I have been wrongly accused, says Kabir

I have been wrongly accused, says Kabir

Days after retiring as Chief Justice of India, Altamas Kabir said today that the recent comments attributed to a bench headed by his successor Justice P Sathasivam amounted to his "indictment" but he had been subsequently told that the bench made no such observations.

Kabir, who demitted office on July 18, spoke on controversies surrounding his tenure including the comments attributed to the bench headed by Sathasivam which had purportedly said that the orders in the Jayaprakash Associates case should not have been passed by a bench headed by him.

The bench headed by the former chief justice was dealing with the matter of payment of Rs 100 crore fine that the Himachal Pradesh high court had slapped on the company in a particular case.

The bench comprising Justice Sathasivam and Justice Ranjan Gogoi in its order on Wednesday while hearing the Jayaprakash Associates case purportedly said that these orders should not have been passed.

Referring to the news report by a leading newspaper in this regard, Kabir said he had spoken to Justice Sathasivam and also Justice Gogoi after it appeared.

"...I spoke to Chief Justice and he said, I had never said this. I also asked Justice Gogoi, who is a partner on this bench, he said certainly not. We have mot said this at all.

Now I am going to take some kind of positive steps. I've requested the judges to give it to me in writing, if necessary I will take it up with...(the newspaper)," Kabir told CNN IBN's Karan Thapar on Devil's Advocate programme.

Kabir agreed with the questioner that the remarks by the bench headed by Sathasivam amounted to an "indictment" but asserted it is not a "correct indictment."
"I have been wrongly indicted by the CJI," he said.

Kabir replied in the affirmative when asked if he felt embarrassed and annoyed by the "indictment" following purported comments by the bench headed by Sathasivam.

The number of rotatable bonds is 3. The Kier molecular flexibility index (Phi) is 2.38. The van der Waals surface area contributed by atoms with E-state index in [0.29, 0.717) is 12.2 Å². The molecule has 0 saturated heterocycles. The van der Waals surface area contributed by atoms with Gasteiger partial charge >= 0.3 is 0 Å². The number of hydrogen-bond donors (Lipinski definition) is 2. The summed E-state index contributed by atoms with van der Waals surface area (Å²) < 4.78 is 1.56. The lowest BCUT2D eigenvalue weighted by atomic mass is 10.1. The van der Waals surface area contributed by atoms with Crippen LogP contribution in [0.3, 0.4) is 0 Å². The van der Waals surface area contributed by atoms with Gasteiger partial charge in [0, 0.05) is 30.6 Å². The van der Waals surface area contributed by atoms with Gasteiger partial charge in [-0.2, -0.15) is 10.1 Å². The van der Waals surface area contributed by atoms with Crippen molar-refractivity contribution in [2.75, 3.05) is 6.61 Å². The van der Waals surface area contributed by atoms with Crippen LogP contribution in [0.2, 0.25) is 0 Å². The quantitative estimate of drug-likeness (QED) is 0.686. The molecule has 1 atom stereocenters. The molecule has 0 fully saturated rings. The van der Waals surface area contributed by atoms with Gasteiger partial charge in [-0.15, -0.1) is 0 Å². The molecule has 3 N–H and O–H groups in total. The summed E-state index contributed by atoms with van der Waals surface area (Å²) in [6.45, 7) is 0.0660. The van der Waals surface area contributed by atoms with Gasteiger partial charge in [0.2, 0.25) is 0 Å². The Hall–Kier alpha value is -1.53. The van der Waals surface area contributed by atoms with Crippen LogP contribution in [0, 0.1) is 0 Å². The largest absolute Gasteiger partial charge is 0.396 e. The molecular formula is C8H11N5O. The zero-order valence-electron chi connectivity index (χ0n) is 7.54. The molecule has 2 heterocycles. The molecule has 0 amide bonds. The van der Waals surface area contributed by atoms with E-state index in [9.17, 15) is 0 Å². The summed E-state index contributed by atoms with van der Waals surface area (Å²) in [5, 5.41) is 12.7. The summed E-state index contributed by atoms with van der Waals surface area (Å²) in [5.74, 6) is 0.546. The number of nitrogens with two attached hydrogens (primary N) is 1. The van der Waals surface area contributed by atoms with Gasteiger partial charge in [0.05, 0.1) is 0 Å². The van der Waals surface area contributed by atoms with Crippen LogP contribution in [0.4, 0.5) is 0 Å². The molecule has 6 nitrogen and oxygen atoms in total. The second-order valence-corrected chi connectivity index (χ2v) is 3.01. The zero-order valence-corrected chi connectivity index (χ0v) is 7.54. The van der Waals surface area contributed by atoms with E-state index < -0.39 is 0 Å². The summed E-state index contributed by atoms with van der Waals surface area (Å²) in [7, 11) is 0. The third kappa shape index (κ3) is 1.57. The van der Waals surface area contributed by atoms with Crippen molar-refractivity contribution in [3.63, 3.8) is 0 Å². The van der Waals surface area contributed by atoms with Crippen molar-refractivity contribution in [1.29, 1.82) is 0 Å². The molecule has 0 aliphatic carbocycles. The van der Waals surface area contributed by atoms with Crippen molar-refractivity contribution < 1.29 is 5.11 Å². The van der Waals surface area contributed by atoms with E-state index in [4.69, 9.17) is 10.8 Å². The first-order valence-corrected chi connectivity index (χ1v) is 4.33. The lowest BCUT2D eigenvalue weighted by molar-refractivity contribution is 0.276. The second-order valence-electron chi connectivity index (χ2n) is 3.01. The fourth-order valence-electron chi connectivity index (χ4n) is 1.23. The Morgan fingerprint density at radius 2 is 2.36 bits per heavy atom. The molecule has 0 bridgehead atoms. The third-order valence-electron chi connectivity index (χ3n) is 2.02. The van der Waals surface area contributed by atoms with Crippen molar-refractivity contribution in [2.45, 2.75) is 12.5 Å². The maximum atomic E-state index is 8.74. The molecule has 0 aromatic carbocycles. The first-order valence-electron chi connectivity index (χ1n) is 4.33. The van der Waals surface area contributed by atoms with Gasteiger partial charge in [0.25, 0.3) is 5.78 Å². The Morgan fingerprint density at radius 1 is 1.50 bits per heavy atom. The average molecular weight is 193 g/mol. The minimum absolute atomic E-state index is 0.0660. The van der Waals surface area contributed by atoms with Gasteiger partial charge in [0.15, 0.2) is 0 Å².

The former CJI said he is owed an apology if the comments turn out to be correct.

He also spoke about the majority judgement of a three-member bench headed him delivered on the day of his retirement which related to the controversial NEET verdict that the Medical Council of India(MCI) had no jurisdiction for conducting the common entrance test for medical colleges.

He said there was absolutely no "leak" of the verdict of the National Eligibility-cum-Entrance Test(NEET).

It has been alleged that some contents of the verdict were allegedly leaked before its pronouncement on July 18 and that Justice A R Dave would give a dissenting judgement.

"Absolutely there was no leak on NEET judgement. I don't know if the judgement was leaked," Kabir said, adding that whatever was being said before the pronouncement of the verdict was a "simply a kid of speculation."

"...that Justice Dave was going to dissent was something which was not known to us till the very end. Either it is a coincidence or a leak I don't know, but not from here," he added.

The apex court in a 2-1 verdict scrapped holding of NEET for admission to MBBS, BDS and post-graduate courses in medical colleges, paving the way for private colleges to conduct their own examination.

"Main issue was not if it benefits students or people. It was a legal question if the MCI legally had a right to impose a single window for exams," he added.

Kabir also said he was trying to understand why he was being "targeted." "But I think you should get a response from the members of the bar in general," he added.

To a question, Kabir said corruption issue in judiciary is "exaggerated." "By and large judiciary is above board," he added. He also said that the collegium system for selection of judges in the Supreme Court is the "best we can have under the circumstances." The collegium system has often come under criticism for not being transparent.

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